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Ta Se Mahogani Gaspipes

17, Manor Street Stonybatter, Dublin 7.
Tel. 01 696 8138
Review added: 27 July 1999
Please mention when booking.

Paolo Tullio's Review

It took a trip to Stonybatter to end a run of not so much bad, but rather
unhelpful, luck. I remember Stonybatter with affection because many years
ago I went on a pub crawl there with Joe Pilkington, who was in RTE's
The Riordans at the time. His famous face was a passport to more free
drinks than we were easily able to drink, and although I remember the
beginning of the evening, I have absolutely no recollection of how it
ended. I've been left with a memory that Stonybatter is a place of welcome,
and in fact that recollection has been reinforced again.

My guest was Gill Hall, who has that rare gift of being able to make
things as well as design them. From sofas to carnival floats to stage
sets, her range is becoming increasingly large. I said at the start that
luck hadn't been always with us; the first time we went to dinner it was
to a rather mediocre restaurant, the second time it turned into a take-away.
This time I was hoping that everything would go as it ought. Gill is tall
and slim and this time I noted quietly to myself, she'd been sensitive
enough to wear flat shoes, rather than tower over my somewhat shorter
frame. We were going to a restaurant that has one of the more unusual
names in Dublin, Ta Se Mahogani Gaspipes. I'm told it's a phrase that
children used in school as a sort of makey-uppy Gaelic, but I'm prepared
to be better informed if that's not correct.

We found it easily enough and there was an added bonus of a parking space
outside the door. There's a small paved area in front surrounded by a
hedge where there are two tables. We thought briefly about sitting there,
but Gill thought the traffic might become intrusive. Inside there's a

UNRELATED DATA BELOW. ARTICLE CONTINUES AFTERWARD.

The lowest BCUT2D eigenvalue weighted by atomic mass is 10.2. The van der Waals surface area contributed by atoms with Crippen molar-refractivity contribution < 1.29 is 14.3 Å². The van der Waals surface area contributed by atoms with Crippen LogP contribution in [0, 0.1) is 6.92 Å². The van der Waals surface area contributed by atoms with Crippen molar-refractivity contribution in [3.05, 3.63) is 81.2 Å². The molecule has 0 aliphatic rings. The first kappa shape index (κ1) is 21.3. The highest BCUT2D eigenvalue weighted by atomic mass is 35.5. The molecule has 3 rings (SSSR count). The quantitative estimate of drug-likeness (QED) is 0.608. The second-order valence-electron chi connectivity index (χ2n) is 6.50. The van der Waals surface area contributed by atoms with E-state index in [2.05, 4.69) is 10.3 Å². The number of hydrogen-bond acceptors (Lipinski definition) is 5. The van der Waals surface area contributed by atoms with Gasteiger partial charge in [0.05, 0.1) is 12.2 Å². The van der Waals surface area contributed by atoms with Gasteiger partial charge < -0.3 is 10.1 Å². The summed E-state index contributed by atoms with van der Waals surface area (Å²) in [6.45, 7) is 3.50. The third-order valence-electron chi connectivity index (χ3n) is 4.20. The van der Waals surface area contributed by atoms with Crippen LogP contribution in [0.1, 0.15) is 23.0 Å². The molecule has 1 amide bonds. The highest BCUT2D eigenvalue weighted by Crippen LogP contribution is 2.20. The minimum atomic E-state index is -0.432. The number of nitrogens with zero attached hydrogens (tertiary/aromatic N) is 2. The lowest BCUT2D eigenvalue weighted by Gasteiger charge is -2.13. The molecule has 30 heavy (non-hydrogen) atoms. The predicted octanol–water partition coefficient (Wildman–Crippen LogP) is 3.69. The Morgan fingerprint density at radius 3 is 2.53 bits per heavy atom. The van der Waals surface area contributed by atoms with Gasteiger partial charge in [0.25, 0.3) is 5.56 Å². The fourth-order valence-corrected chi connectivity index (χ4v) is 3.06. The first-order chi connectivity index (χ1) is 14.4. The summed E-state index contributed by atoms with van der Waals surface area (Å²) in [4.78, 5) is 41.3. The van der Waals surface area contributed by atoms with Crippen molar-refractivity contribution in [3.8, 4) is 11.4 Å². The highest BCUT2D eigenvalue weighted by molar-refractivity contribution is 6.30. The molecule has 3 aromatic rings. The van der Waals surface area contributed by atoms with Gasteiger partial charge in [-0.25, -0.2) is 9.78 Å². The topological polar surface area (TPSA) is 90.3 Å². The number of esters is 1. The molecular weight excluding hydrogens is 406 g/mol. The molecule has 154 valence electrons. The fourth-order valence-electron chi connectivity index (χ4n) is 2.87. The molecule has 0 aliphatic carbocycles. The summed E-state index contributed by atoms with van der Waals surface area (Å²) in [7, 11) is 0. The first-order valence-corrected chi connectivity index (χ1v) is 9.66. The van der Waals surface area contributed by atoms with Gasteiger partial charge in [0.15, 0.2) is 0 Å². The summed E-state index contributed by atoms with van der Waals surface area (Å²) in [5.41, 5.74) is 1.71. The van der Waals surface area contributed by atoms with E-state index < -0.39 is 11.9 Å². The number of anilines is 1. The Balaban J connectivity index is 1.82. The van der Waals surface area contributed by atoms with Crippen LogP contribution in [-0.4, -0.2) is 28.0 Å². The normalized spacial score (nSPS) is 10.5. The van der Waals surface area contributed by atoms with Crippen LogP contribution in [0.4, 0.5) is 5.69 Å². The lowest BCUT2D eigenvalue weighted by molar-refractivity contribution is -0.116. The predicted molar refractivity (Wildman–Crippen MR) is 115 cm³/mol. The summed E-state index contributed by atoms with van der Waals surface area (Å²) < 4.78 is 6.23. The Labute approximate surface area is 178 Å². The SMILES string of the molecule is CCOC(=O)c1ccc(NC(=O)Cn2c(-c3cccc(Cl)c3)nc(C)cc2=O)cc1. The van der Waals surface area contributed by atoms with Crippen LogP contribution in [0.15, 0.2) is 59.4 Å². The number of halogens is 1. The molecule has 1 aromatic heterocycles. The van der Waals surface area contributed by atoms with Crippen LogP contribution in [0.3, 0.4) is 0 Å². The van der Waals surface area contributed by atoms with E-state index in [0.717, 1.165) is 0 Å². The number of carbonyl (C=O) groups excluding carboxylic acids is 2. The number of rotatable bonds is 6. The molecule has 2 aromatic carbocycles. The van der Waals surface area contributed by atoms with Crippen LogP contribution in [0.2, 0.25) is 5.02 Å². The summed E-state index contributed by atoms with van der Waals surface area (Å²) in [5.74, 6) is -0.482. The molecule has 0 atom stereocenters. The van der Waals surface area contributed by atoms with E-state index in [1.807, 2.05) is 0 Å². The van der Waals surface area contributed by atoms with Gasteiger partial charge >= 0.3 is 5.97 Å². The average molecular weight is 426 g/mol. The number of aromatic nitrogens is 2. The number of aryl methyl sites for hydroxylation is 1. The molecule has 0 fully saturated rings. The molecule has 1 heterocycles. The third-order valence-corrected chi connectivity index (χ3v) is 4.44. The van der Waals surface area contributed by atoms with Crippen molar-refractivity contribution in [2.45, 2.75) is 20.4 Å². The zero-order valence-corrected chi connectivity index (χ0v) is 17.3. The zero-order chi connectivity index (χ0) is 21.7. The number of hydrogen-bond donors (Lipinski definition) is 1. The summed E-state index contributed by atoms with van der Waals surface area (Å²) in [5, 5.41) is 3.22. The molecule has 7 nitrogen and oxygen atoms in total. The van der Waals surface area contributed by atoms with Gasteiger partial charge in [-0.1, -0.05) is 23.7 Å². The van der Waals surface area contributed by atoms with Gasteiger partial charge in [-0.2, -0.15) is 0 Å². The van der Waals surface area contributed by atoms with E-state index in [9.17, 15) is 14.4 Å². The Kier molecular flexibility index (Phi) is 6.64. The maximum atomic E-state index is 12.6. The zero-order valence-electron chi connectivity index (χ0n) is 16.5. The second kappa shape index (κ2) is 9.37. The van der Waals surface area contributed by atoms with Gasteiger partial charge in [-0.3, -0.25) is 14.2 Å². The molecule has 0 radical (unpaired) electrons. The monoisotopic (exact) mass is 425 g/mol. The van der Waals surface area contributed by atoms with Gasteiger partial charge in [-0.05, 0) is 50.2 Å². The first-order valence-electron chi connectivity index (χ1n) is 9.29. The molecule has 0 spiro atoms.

bar on the left just inside the door and the dining room is made up of
what was once the ground floor two rooms of a terraced house. There are
a couple of rather nice fireplaces with overmantle mirrors, a wooden floor,
plain wooden tables surrounded by my own personal unfavourite dining chairs,
Bentwood Uncomfortable. We sat down, had an aperitif and looked at the
menus, Gill sipping her Campari and orange juice as a salute to the sunshine
streaming in through the windows. 'Campari always makes me feel that it's
summer,' she said wistfully.

It's quite a long menu and has a rather helpful feature. Since Gill is
a life-long vegetarian she was pleased to see not only vegetarian dishes,
but they're marked with an asterisk for easy recognition. While she looked
at the menu I studied the wine list. It's a two page list, one for reds,
one for whites and it's pitched between £13 and £20. There's
an odd one outside that range, but the bulk of the list is there and so
I was immediately pleased. 'By the way,' I said, 'how should I describe
you when I write this up?' She thought for a while and said, 'Just refer
to me as the Brunette.' Okay. The Brunette likes white wine, so I chose
that Burgundian standard, a Macon Lugny which was priced at a modest £16.95,
and then turned to the menu while munching my way through a bowl of freshly
made prawn crackers. The starters are all around the £5 mark and